The ABCA ‘Best of Show “HITTERS POWER SWING” is now available to all customers.  Due to initial production and popularity, HPS orders were limited to high school, college and professional coaches only.  As of Thursday, 12/14/17 the HPS can be ordered on the HITTERS POWER DRIVE web site.  Units will be shipped within one business day of order.  There is a holiday introductory $20 price saving through January 7, 2018.  Use code HPSNOW at checkout.
All joking aside, "hitting for contact" is a much better way to describe the "hit" tool. When scouts talk about players with the hit tool they aren't saying, "this is a guy who could really get a few ground balls through the infield and survive off an inflated BABIP", they are saying something far more basic and important: "this guy can hit a baseball." If a player makes it to the major leagues as a position player they probably have some kind of knack for hitting baseballs, but some players are definitely better than others. More importantly, for the purposes of this series, there is one player who is the worst. The first name that probably comes to mind for many readers is Adam Dunn. However, there is a new king when it comes to the whiff, and that man is Chris Carter of the Astros.
On-Base Percentage (OBP) measures the most important thing a batter can do at the plate: not make an out. Since a team only gets 27 outs per game, making outs at a high rate isn’t a good thing — that is, if a team wants to win. Players with high on-base percentages avoid making outs and reach base at a high rate, prolonging games and giving their team more opportunities to score.
Compared to catching a hard-hit line drive on the run, it would seem that catching the pop-up fly would be simple. But it isn't. It may be that, given enough time, the room for error in estimation of flight path actually increases; a player may think himself into an error. This is like trying to draw a straight line freehand. If you look where you want to draw the line and then just draw it there without concentrating, you will probably succeed in drawing a fairly straight line. If, on the other hand, you worry about how straight the line is, millimeter by millimeter, the task becomes impossible. Catching a ball may be easier when there's no time to think.

Some of these can be dismissed while others can be countered.  You can say power hitters are more valuable because they draw walks, but there are also non power hitters that draw walks that would benefit as well.  A majority of those power hitters are early round picks so you’re really putting their value where it should be as opposed to increasing it.  If anything, the non power hitters that draw high walks benefit more from this. 


Here's a quick example: Ichiro Suzuki had a record 262 hits in 2004. He also walked 49 times and was hit by 4 pitches. The sum is 262 + 49 + 4 = 315. He had 704 at bats, 49 walks, 4 hit by pitches, and 3 sacrifice flies on the year. That sum is 704+49+4+3=760. Dividing 315 by 760 gives the on base percentage of .414. That's not too bad, but it's not much higher than his batting average, which was an impressive .372. By comparison, Jose Bautista had a respectable batting average of .286 in 2014, but still reached base at a very strong .403 clip, helped by 104 walks.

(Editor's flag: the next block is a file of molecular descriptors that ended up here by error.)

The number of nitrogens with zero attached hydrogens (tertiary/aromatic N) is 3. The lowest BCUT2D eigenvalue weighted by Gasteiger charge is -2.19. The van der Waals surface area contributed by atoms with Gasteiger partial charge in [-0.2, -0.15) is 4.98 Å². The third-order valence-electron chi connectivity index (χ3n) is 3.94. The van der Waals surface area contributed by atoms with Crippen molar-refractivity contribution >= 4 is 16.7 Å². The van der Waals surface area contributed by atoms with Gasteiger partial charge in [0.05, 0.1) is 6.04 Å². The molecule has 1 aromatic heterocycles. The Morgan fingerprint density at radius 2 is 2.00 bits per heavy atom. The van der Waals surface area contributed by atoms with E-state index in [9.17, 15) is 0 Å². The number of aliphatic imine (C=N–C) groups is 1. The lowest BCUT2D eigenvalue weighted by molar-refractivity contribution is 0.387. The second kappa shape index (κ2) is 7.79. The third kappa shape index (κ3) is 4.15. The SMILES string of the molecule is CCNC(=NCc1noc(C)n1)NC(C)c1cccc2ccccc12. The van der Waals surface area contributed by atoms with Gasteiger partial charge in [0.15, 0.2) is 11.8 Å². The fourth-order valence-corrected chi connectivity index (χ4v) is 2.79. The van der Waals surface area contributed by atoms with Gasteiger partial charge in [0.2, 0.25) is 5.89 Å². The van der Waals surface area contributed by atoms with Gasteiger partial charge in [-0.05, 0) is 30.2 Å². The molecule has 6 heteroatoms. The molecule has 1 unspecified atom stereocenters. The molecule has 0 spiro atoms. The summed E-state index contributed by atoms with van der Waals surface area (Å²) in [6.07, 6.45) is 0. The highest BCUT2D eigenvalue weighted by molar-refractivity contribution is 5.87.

Not only that, every baseball player in any situation would benefit from improving their hitting power. This has to be a focus of yours. Technique and power development can be trained simultaneously in the same training program and not overlap one another. So go to hitting practice, hit the gym, and be the guy the other team doesn’t want to see in the warm-up area.
Explosive Hips are crucial to power hitting. They are also the most overlooked and underdeveloped group of muscles. They are typically extremely tight and weak. The two best things you can do to “unlock” your power in your hips; a comprehensive mobility routine and exercises that involve your hips. I like exercise that involve these two skills in one movement; lateral lunges and single leg split squats are two exercises that create mobility in the hips and are powerful movements.
These types of movements encourage poor technique and motor patterns. I have talked about the central nervous systems relationship with movement patterns in the past with speed development and in baseball youth athletes, the same rules apply here. This type of training negatively affects your body’s motor/muscle recruitment patterns during a game setting.
Henry Chadwick, an English statistician raised on cricket, was an influential figure in the early history of baseball. In the late 19th century he adapted the concept behind the cricket batting average to devise a similar statistic for baseball. Rather than simply copy cricket's formulation of runs scored divided by outs, he realized that hits divided by at bats would provide a better measure of individual batting ability. This is because while in cricket, scoring runs is almost entirely dependent on one's own batting skill, in baseball it is largely dependent on having other good hitters on one's team. Chadwick noted that hits are independent of teammates' skills, so used this as the basis for the baseball batting average. His reason for using at bats rather than outs is less obvious, but it leads to the intuitive idea of the batting average being a percentage reflecting how often a batter gets on base, whereas in contrary, hits divided by outs is not as simple to interpret in real terms.
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